Is your child allergic to any food?

Is your child allergic to any food?

SINGAPORE - In a clinic room filled with toys and a big television screen showing cartoons, three-year-old Jerrell Lim settled down to a four-hour food challenge.

Every 15 minutes, he was fed a small portion of egg under the close supervision of nurses and dietitians at KK Women's and Children's Hospital.

The medical staff - who suspected he had an allergy to eggs - paid close attention, watching for any bad reaction to the food, such as rashes, cough and stomach ache.

Putting children through such a test is the "best way" to diagnose an allergy when a child's history with a particular food is unclear, said Dr Rajeshwar Rao, a senior consultant in KKH's allergy service.

It also determines if the child has outgrown an allergy.

Results from skin and blood tests may not be conclusive, explained the paediatrician.

The service, which began five years ago, handles an average of 50 cases a year, up from 19 in 2008.

Most children are referred there by a doctor.

Dr Rao said the rise in cases may be due to an increase in awareness about food allergies and, possibly, an increase in incidence.

Most of the children are between two and five years old. The hospital also runs tests for drug allergies.

Testing the child in a controlled environment means doctors and nurses are on hand if a bad reaction occurs. Said Dr Rao: "We can treat the child if something happens, rather than parents doing it at home where there is no support."

Parents will also know how much of the food the child can tolerate, he added.

Principal dietitian Phuah Kar Yin said medication is ordered in advance for children who may react strongly during the test.

Vital signs are also recorded before, during and after the session, including blood pressure, temperature, heart rate and breathing.

Up until last year, more than 200 children had taken the food test, with around a fifth experiencing an allergic response.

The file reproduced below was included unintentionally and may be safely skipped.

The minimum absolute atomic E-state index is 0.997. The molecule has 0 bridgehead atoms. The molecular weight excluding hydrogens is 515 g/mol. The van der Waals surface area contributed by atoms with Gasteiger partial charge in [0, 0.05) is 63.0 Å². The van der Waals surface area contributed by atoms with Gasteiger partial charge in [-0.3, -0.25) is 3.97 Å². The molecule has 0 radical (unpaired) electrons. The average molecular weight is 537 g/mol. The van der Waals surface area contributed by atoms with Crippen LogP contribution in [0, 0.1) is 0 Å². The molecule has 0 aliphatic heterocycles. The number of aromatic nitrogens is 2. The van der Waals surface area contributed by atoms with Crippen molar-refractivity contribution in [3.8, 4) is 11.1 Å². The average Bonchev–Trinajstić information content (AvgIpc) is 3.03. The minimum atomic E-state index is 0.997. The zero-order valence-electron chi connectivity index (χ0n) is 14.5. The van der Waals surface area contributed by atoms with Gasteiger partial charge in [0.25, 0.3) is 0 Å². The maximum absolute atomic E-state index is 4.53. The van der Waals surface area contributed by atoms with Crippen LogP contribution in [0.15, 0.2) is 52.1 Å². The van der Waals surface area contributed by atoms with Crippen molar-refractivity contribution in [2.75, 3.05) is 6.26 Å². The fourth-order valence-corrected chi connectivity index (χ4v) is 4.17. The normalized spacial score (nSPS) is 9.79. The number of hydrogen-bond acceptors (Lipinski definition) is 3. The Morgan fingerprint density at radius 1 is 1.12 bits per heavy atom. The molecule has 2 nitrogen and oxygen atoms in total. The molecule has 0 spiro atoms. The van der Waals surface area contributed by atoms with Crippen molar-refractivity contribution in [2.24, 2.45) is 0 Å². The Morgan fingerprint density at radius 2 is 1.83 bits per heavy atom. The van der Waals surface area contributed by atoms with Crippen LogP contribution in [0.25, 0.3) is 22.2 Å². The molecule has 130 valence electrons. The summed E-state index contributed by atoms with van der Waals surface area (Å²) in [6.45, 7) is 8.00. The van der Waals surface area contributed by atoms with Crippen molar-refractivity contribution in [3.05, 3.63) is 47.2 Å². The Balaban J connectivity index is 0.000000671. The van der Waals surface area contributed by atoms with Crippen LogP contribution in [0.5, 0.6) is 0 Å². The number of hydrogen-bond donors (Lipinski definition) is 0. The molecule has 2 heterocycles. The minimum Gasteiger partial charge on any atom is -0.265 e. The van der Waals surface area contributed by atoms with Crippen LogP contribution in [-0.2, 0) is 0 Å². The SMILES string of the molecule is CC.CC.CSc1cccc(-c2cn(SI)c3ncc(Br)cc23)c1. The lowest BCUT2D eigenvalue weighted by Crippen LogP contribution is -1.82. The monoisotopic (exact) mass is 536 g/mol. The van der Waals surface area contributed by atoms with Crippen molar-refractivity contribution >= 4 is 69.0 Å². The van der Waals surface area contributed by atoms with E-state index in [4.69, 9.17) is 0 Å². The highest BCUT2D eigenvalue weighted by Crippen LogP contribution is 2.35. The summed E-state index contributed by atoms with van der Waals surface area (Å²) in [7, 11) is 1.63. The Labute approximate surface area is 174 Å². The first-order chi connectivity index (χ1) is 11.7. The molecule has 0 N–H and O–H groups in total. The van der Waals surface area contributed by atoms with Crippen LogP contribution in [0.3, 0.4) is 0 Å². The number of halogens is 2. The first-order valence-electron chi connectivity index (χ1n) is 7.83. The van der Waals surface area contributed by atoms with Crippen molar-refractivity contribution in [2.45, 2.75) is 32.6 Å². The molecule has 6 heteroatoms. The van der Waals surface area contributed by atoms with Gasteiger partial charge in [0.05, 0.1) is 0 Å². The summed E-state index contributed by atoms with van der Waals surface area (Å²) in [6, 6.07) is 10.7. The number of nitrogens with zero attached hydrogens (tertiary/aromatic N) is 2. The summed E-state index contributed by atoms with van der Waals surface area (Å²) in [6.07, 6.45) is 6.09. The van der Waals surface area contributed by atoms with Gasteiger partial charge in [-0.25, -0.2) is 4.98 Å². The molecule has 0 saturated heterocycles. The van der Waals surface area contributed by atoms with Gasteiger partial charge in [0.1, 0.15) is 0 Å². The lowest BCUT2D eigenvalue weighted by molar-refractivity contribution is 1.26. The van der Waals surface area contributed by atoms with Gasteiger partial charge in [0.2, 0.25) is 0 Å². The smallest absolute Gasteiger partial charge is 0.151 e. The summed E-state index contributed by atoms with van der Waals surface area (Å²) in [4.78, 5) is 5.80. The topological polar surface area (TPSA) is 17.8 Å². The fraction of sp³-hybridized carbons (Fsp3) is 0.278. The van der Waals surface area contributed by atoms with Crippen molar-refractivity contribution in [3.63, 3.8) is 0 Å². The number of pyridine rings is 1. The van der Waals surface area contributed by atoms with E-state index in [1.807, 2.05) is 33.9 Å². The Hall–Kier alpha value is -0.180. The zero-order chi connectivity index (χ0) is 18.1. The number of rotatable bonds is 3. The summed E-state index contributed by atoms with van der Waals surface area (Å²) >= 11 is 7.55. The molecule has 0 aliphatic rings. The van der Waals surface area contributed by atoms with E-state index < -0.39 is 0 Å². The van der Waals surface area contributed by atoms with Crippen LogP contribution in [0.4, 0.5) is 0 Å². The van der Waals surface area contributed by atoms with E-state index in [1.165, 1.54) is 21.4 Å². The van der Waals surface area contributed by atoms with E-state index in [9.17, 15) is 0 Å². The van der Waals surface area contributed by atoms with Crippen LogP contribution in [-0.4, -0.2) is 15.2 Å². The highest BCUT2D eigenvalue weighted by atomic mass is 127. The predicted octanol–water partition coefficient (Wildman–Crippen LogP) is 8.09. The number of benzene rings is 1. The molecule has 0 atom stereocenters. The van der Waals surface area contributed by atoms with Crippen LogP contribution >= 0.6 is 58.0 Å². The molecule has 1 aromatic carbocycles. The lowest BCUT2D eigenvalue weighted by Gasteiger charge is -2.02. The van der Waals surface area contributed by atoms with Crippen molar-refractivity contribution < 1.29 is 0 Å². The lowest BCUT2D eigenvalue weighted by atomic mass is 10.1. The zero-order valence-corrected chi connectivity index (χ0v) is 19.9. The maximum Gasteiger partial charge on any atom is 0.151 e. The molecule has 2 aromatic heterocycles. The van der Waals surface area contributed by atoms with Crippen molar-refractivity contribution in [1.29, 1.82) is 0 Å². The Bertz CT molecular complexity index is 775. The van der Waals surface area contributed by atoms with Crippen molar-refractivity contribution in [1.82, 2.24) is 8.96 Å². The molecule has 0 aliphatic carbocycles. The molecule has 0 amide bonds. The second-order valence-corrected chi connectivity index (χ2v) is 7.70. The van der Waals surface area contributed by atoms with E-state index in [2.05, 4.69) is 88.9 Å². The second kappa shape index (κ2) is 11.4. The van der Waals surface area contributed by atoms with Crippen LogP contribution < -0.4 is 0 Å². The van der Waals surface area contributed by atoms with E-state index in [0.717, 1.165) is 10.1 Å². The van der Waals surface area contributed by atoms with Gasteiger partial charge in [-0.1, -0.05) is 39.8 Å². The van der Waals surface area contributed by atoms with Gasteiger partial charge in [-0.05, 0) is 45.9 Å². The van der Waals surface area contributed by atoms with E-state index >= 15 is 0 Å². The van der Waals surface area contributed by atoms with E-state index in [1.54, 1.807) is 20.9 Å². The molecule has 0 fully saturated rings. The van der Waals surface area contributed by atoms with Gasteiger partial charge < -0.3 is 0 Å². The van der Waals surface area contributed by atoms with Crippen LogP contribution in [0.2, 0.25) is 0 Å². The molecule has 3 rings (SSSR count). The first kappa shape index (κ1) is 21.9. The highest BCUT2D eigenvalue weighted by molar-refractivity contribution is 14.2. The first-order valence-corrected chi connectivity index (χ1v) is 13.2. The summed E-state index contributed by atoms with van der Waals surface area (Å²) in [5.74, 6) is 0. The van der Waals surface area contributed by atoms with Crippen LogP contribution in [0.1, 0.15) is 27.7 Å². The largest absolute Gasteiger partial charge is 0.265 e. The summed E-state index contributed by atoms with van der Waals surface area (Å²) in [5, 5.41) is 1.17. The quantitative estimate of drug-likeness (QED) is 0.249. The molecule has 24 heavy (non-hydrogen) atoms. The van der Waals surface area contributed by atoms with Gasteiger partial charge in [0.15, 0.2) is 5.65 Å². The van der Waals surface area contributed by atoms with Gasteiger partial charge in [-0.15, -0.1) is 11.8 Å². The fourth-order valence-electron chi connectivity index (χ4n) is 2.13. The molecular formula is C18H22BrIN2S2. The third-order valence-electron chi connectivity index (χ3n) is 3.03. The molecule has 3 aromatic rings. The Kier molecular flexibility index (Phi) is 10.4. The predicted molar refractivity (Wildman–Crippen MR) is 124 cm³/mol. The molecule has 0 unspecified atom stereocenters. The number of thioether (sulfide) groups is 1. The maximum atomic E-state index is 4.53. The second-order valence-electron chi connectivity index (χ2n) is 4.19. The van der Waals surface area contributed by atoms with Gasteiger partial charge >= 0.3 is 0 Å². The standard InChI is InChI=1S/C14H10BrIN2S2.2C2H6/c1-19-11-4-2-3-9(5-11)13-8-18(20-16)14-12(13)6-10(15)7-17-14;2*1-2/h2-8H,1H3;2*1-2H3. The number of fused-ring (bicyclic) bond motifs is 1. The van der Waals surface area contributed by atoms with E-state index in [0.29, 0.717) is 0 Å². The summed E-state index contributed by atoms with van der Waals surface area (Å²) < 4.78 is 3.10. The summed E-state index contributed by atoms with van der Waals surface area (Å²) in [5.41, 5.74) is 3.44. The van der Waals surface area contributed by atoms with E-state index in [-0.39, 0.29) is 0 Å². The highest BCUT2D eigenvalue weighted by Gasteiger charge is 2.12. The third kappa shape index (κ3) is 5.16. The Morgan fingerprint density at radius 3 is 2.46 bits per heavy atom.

The challenge ends once there is a bad reaction, said Ms Phuah.

If a child goes into shock, he will be treated immediately and sent to the high dependency unit.

However, this happens only once or twice a year and high-risk children will not be put through the challenge.

If a child passes the test, he is free to eat as much of the food as he likes. Parents are even encouraged to include it in the child's daily meals - otherwise, the allergy may return.

Ms Phuah said about one in 10 parents still remains fearful and continues to avoid giving the child the food.

Children are monitored at home for 24 hours after the test in case of any delayed allergic reaction.

Jerrell cleared this hurdle, having had no problems since taking the egg test two weeks ago.

His father John Lim, 40, who attended the session, said his son is due to take another food challenge for peanuts after laboratory tests showed he may also be allergic to them.

Mr Lim, who works for a medical devices manufacturer, said the test helps to clear up doubts once and for all.

Jerrell's case is not clear-cut, he explained. Several months ago he ate a peanut candy but was fine.

He also has eczema and a respiratory infection called bronchiolitis, but whether they have a link to the allergies remains unclear.

Although the food test may cause anxiety among parents who are watching, it reduces the risk of emergencies happening at home, said Mr Lim, who also has a five-year-old daughter.

"It is also good to find out early. Once they grow up, it gets harder to keep track of what they eat."

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